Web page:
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June 25 (Bloomberg) -- Zimbabwe President Robert Mugabe’s Zanu-PF is using the state-controlled Herald newspaper to “legitimize an attack on Prime Minister Morgan Tsvangirai,” according to the premier’s Movement for Democratic Change party.
Zanu-PF, whose full name is the Zimbabwe African National Union-Patriotic Front, is attempting to “eliminate” Tsvangirai or “remove him as a threat to their party,” MDC Organizing Secretary Nelson Chamisa said in a phone interview from Harare. The two parties are in government together under a power-sharing agreement brokered in 2009.
Defense Minister Emmerson Mnangagwa was quoted in today’s Herald as “warning” Tsvangirai to “leave Zimbabwe’s generals alone.” His comments came after Tsvangirai said June 21 that military and police leaders should quit their posts and enter politics as civilians.
“What these statements from Zanu loyalists” show “is that an element within Zanu-PF is trying to legitimize an attack on the prime minister, whether to eliminate him or remove him as a threat,” the MDC’s Chamisa said in the interview.
Calls to Zanu-PF’s headquarters and the defense ministry went unanswered.
Chamisa made his remarks two days after Brigadier-General Douglas Nyikayaramba said in the Herald that the army would do all it could to keep Mugabe, 87, in power. The president will only leave office if he “sees fit, or dies”, according to the report, the military’s most direct signal yet that it would refuse to accept any other leader.
Today’s paper quotes the Zanu-PF defence minister as saying the army has a constitutional mandate to protect Zimbabweans from both external and “internal threats.”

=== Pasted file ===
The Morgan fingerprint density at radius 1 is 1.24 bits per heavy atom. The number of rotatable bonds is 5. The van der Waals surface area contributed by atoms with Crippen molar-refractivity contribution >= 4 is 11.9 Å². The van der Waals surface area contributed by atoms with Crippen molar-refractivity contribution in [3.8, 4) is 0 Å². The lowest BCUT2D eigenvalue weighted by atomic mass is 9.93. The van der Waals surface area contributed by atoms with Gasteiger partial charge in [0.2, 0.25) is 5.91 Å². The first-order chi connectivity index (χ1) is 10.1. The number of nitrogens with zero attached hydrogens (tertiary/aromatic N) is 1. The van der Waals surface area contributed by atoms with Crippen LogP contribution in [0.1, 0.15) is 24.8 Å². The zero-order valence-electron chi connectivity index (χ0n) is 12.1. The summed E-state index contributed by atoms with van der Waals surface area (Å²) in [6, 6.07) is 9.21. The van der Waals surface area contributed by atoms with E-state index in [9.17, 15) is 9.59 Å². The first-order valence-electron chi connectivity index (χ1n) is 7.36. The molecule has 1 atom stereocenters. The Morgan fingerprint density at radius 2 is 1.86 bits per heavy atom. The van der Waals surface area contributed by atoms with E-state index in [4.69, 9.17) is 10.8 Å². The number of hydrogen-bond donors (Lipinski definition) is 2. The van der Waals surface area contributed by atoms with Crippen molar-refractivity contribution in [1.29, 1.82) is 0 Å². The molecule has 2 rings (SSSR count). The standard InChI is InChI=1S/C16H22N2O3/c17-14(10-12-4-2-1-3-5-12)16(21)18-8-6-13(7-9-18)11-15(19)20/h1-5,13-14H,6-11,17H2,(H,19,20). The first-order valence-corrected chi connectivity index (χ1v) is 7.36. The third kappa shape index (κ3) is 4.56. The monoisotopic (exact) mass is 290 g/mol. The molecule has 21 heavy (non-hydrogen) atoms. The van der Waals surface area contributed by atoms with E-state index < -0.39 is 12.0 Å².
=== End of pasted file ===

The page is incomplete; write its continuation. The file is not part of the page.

Mugabe’s party “is incorrect to refer to internal threats,” Chamisa said today. “The MDC is not a threat, it is the government and the biggest party in government,” he said.
The MDC has been criticizing Mugabe for using the military, police and intelligence services to brutalize and intimidate its supporters since 2000. Its claims have been backed by Amnesty International, Human Rights Watch and civil-liberties groups in Harare.
Mugabe is pushing for fresh elections this year in an attempt to end the power-sharing accord, which was brokered by the Southern African Development Community and left Zanu-PF in control of the security services while giving most of the economic ministries to the MDC.
The MDC has said that Zimbabwe shouldn’t hold elections until the security services have been reformed and a new constitution is in place.
--Editors: Paul Armstrong, Alastair Reed
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